As I was driving to Bracknell Folk Club I happened to be listening to Jamie Cullum on Radio 2. He made an empassioned plea to his audience - go and see some live music in January. His belief was that January was a bad time for musicians as most people don't tend to go out as they are recovering from the excesses of Xmas. My first thoughts were that this couldn't be right. This month, apart from Maz O'Connor, I'm hoping to see Amy Wadge with Luke Jackson, Bob Fox, and The Bully Wee Band, so quite a busy month. However, as the thick fog began to build up on the Surrey roads I realised that there was a good chance that a lot of potential customers might well be put off by the weather. Sadly I think that Jamie might well have been right as the Folk Club didn't seems quite as busy as it sometimes does. So anyone who had thought about going and changed their mind because of the weather missed a really good concert.
The dangers of reviewing were amply demonstrated by a review that the Times did of Maz O'Connor. Every reviewer wants to say something a little differently from all previous reviews, and the Times exceeded themsleves by saying that "You don't need to like Jeremy Corbyn to like this song." Poor Maz was left wondering whether the implication was that maybe you did need to like Jeremy Corbyn to like any of her other songs. So to start, let's get one thing clear. If I say something here that could be misinterpreted as not being complimentary, that isn't the intention. Maz is brilliant. (Whether you like Jeremy Corbyn or not).
Perhaps it was because the audience was quite small but the ambience seemed to be extremely warm and friendly. The audience seemed to treat Maz like a long lost friend. I think Maz found it a bit weird at first at just how friendly everyone was, but she fed off their enthusiasm and her introductions between songs ended up as discussions rather than monologues. In introducing her song "Derby Day" Maz said that she thought that the venue was quite near to the Epsom race course. Someone replied that it was about six miles away. Someone else corrected them and said it was more like ten miles to which the first person responded that they must be a faster cyclist than they had realised.
Like many a folk club, Bracknell start each half of the performance with floor spots from the club members. Someone had brought a shruti box along, an instrument that Maz herself uses, so when she introduced her song "Awake Awake", the conversation got round to a potential shruti box war, prompting Maz to say, in her best Hollywood dramatic voice, "The shruti box wars of the early twenty-first century spread rapidly throughout Sussex."
The reason why the Times reviewer had introduced the Corbyn subject is that several of her songs do have a strong political theme. She claims she would like to be recognised as the next Joan Baez and I think she is pretty much there. Several of Joan Baez's more political songs were protests against the Vietnam war or were in support of political prisoners on account of the fact that her husband was imprisoned for being a conscientious objector. Several of Maz's more political songs relate to equality. "Mississippi Woman" and "Derby Day" were commissioned by the Broadstairs Folk Week organisers who were looking for songs with a feminist theme.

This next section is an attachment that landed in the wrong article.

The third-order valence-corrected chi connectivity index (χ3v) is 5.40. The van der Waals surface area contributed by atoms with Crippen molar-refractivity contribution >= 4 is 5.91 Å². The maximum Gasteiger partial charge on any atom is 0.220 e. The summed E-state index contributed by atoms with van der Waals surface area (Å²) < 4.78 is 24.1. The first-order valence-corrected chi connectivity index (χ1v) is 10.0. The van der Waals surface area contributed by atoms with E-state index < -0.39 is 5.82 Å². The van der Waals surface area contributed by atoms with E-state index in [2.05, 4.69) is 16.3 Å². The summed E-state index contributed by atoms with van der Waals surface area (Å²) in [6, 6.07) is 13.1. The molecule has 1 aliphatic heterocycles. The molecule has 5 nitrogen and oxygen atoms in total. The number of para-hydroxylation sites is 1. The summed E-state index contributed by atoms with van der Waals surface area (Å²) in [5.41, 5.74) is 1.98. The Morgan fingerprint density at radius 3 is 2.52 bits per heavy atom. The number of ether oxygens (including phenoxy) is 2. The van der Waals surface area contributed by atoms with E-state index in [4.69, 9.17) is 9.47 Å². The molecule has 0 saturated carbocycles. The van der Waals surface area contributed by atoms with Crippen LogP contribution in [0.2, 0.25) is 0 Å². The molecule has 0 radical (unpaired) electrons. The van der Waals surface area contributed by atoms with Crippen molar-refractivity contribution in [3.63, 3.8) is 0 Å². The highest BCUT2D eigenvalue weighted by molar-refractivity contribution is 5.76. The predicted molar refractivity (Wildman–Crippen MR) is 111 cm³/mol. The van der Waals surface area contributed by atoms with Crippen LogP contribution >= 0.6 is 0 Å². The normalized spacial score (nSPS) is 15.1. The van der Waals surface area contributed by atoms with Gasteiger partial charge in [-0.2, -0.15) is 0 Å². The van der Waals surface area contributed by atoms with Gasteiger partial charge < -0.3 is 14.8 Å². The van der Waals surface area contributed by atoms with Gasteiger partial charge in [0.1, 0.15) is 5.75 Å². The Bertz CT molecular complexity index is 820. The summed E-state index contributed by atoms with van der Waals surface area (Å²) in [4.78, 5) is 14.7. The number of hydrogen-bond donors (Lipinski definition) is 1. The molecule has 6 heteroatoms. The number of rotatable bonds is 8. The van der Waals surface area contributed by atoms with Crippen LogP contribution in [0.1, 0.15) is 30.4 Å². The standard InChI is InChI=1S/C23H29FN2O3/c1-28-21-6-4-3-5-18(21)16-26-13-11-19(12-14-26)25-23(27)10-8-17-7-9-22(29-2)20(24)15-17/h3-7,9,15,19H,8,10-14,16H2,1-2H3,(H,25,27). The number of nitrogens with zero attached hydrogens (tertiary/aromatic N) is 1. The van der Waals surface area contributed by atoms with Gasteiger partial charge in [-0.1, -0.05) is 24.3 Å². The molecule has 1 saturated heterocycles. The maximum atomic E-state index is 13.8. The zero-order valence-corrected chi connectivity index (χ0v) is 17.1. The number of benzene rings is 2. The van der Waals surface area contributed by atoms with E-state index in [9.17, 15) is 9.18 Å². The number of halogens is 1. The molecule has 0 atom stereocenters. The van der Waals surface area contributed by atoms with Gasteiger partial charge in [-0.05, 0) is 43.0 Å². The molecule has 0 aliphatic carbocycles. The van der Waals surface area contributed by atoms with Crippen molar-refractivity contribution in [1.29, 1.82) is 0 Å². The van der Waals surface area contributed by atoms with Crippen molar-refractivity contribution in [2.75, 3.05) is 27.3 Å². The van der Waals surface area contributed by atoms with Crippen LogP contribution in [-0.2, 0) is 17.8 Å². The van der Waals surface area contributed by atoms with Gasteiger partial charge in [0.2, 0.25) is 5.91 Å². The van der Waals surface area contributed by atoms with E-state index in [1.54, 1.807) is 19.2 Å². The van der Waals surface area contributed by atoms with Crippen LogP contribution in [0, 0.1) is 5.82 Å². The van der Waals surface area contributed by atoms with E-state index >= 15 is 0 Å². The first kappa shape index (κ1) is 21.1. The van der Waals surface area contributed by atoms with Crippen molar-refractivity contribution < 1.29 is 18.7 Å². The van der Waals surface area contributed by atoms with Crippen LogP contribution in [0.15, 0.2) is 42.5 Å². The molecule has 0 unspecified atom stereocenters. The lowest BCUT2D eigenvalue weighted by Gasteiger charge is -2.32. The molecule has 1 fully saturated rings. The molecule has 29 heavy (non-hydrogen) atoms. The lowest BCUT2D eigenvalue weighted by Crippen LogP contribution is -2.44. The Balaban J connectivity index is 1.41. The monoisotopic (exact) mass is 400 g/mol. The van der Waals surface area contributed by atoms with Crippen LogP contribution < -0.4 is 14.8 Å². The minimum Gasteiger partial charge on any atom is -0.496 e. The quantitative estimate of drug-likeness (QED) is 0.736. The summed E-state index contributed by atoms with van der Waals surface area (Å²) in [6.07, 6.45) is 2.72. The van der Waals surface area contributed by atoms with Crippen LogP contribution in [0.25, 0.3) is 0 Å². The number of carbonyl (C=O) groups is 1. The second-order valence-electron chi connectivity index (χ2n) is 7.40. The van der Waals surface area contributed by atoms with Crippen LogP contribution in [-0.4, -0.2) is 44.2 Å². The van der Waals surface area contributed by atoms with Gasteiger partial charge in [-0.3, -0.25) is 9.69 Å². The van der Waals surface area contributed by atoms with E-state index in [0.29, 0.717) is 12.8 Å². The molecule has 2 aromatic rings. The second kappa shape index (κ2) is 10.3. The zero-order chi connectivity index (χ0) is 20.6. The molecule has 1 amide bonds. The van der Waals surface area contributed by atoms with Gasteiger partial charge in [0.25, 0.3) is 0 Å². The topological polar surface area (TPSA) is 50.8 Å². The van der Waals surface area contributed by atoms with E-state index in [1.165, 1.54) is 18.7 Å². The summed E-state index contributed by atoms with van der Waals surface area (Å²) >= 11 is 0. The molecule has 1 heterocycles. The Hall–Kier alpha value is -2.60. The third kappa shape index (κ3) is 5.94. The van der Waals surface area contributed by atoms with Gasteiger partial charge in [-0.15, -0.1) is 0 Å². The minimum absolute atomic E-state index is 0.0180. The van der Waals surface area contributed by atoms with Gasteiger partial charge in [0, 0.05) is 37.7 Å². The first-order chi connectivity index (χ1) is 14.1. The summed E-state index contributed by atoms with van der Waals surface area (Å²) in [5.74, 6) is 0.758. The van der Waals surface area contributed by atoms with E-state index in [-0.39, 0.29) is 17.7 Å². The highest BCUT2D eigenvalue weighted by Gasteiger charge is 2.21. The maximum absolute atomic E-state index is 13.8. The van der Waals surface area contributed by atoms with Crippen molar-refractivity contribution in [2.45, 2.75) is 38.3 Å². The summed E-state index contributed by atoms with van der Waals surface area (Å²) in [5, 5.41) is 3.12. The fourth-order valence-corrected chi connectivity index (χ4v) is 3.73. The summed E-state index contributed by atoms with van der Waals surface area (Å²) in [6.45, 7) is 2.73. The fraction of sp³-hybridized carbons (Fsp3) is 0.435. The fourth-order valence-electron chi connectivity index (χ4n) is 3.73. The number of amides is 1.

As a result of the Broadstairs commissions, Maz has developed a reputation as a politcal sohstress, and was subsequently commissioned by Parliament to write a couple of songs on any political event that has occurred since the signing of the Magna Carta. Consequently, as part of the 800th anniversary celebrations of the birth of democracy, Maz was invited, along with the Arch Bishop of Canterbury and David Cameron to go to Runnymede and witness the Queen unveiling a plaque.
Don't get me wrong. Not all of her songs have a political bias. She started the second half with a song that she had only just written, that hadn't yet been named, about how mild the weather was over Xmas. After suggestions from the audience (before they'd even heard the song!), Maz appeared to be favouring the title "Fair Weather". Several of her songs though are based on traditional folk songs, though often reworked. She started with her version of the traditional "The Grey Selkie" which comprises the original lyrics, but with a tune that she wrote. Her song "Awke Awake" is a mixture of various traditional songs, most obviously "The Silver Dagger", and her encore. "The Unquiet Grave" is a traditional song that she sings a capella.
At the moment, Maz is travelling to gigs by train. She has two guitars: an acoustic and a tenor, her shruti box, and CDs to sell on the merchandise desk, so she must be pretty overladen and a delight for the other travellers during the rush hour. Hopefully she lives fairly close to a station, as I'd hate to imagine her walking miles through the fog late at night.
So did I regret going out on a foggy night so close to Xmas? Of course not. Maz was excellent. Her songs varied and thoughtful and beautifully performed. So all I can do is to echo Jamie Cullum's wise words. Get out and see some live music. You could end up seeing the next Joan Baez.
New song - untitled -possibly Fair Weather
A Quiet Word
The Unquiet Grave
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